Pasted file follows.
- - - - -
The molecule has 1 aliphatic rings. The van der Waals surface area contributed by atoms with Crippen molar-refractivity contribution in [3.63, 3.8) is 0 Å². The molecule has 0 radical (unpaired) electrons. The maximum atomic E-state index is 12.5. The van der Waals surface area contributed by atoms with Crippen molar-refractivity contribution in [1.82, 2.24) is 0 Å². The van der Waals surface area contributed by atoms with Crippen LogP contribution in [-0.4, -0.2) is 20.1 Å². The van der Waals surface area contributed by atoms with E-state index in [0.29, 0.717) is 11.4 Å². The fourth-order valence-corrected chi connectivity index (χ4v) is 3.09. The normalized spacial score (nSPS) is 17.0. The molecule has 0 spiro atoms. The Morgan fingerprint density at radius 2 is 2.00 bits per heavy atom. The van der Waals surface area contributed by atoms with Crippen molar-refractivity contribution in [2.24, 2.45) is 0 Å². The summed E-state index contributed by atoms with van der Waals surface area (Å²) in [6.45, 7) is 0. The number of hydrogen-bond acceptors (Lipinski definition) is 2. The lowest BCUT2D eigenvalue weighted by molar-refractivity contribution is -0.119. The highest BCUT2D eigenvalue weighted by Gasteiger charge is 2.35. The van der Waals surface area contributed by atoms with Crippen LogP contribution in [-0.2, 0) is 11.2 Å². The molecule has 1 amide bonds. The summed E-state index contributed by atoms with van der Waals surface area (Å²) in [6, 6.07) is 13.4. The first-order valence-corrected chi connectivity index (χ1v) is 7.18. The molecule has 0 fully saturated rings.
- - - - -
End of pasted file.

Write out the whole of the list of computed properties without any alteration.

The molecule has 1 aliphatic rings. The van der Waals surface area contributed by atoms with Crippen molar-refractivity contribution in [3.63, 3.8) is 0 Å². The molecule has 0 radical (unpaired) electrons. The maximum atomic E-state index is 12.5. The van der Waals surface area contributed by atoms with Crippen molar-refractivity contribution in [1.82, 2.24) is 0 Å². The van der Waals surface area contributed by atoms with Crippen LogP contribution in [-0.4, -0.2) is 20.1 Å². The van der Waals surface area contributed by atoms with E-state index in [0.29, 0.717) is 11.4 Å². The fourth-order valence-corrected chi connectivity index (χ4v) is 3.09. The normalized spacial score (nSPS) is 17.0. The molecule has 0 spiro atoms. The Morgan fingerprint density at radius 2 is 2.00 bits per heavy atom. The van der Waals surface area contributed by atoms with Crippen molar-refractivity contribution in [2.24, 2.45) is 0 Å². The summed E-state index contributed by atoms with van der Waals surface area (Å²) in [6.45, 7) is 0. The number of hydrogen-bond acceptors (Lipinski definition) is 2. The lowest BCUT2D eigenvalue weighted by molar-refractivity contribution is -0.119. The highest BCUT2D eigenvalue weighted by Gasteiger charge is 2.35. The van der Waals surface area contributed by atoms with Crippen LogP contribution in [-0.2, 0) is 11.2 Å². The molecule has 1 amide bonds. The summed E-state index contributed by atoms with van der Waals surface area (Å²) in [6, 6.07) is 13.4. The first-order valence-corrected chi connectivity index (χ1v) is 7.18. The molecule has 0 fully saturated rings.